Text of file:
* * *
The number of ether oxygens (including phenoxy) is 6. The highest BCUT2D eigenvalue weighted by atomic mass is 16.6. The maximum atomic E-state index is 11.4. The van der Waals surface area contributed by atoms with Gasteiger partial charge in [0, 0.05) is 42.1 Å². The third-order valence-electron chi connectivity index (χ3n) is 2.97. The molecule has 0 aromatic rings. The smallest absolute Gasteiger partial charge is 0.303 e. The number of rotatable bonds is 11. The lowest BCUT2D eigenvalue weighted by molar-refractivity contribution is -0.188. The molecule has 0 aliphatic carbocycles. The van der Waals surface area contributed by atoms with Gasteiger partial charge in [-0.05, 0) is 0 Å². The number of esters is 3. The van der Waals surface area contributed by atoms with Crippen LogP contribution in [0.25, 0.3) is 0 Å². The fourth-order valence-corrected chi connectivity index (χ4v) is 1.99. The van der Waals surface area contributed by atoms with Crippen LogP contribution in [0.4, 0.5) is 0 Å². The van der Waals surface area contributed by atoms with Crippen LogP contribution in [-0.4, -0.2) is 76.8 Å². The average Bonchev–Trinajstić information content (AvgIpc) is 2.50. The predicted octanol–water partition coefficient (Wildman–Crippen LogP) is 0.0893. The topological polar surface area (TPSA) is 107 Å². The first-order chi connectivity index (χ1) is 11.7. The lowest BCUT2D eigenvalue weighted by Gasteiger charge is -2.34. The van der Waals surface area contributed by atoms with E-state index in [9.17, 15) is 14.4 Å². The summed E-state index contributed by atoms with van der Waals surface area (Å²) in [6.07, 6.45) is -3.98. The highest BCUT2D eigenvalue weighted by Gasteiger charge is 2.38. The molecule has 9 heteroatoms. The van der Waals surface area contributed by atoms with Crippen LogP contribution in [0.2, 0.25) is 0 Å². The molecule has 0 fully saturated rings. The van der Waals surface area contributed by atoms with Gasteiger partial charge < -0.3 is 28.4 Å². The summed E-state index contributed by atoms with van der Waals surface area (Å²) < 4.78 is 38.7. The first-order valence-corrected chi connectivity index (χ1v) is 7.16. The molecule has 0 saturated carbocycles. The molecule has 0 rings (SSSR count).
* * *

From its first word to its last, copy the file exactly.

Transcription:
The number of ether oxygens (including phenoxy) is 6. The highest BCUT2D eigenvalue weighted by atomic mass is 16.6. The maximum atomic E-state index is 11.4. The van der Waals surface area contributed by atoms with Gasteiger partial charge in [0, 0.05) is 42.1 Å². The third-order valence-electron chi connectivity index (χ3n) is 2.97. The molecule has 0 aromatic rings. The smallest absolute Gasteiger partial charge is 0.303 e. The number of rotatable bonds is 11. The lowest BCUT2D eigenvalue weighted by molar-refractivity contribution is -0.188. The molecule has 0 aliphatic carbocycles. The van der Waals surface area contributed by atoms with Gasteiger partial charge in [-0.05, 0) is 0 Å². The number of esters is 3. The van der Waals surface area contributed by atoms with Crippen LogP contribution in [0.25, 0.3) is 0 Å². The fourth-order valence-corrected chi connectivity index (χ4v) is 1.99. The van der Waals surface area contributed by atoms with Crippen LogP contribution in [0.4, 0.5) is 0 Å². The van der Waals surface area contributed by atoms with Crippen LogP contribution in [-0.4, -0.2) is 76.8 Å². The average Bonchev–Trinajstić information content (AvgIpc) is 2.50. The predicted octanol–water partition coefficient (Wildman–Crippen LogP) is 0.0893. The topological polar surface area (TPSA) is 107 Å². The first-order chi connectivity index (χ1) is 11.7. The lowest BCUT2D eigenvalue weighted by Gasteiger charge is -2.34. The van der Waals surface area contributed by atoms with E-state index in [9.17, 15) is 14.4 Å². The summed E-state index contributed by atoms with van der Waals surface area (Å²) in [6.07, 6.45) is -3.98. The highest BCUT2D eigenvalue weighted by Gasteiger charge is 2.38. The molecule has 9 heteroatoms. The van der Waals surface area contributed by atoms with Crippen LogP contribution in [0.2, 0.25) is 0 Å². The molecule has 0 fully saturated rings. The van der Waals surface area contributed by atoms with Gasteiger partial charge < -0.3 is 28.4 Å². The summed E-state index contributed by atoms with van der Waals surface area (Å²) < 4.78 is 38.7. The first-order valence-corrected chi connectivity index (χ1v) is 7.16. The molecule has 0 saturated carbocycles. The molecule has 0 rings (SSSR count).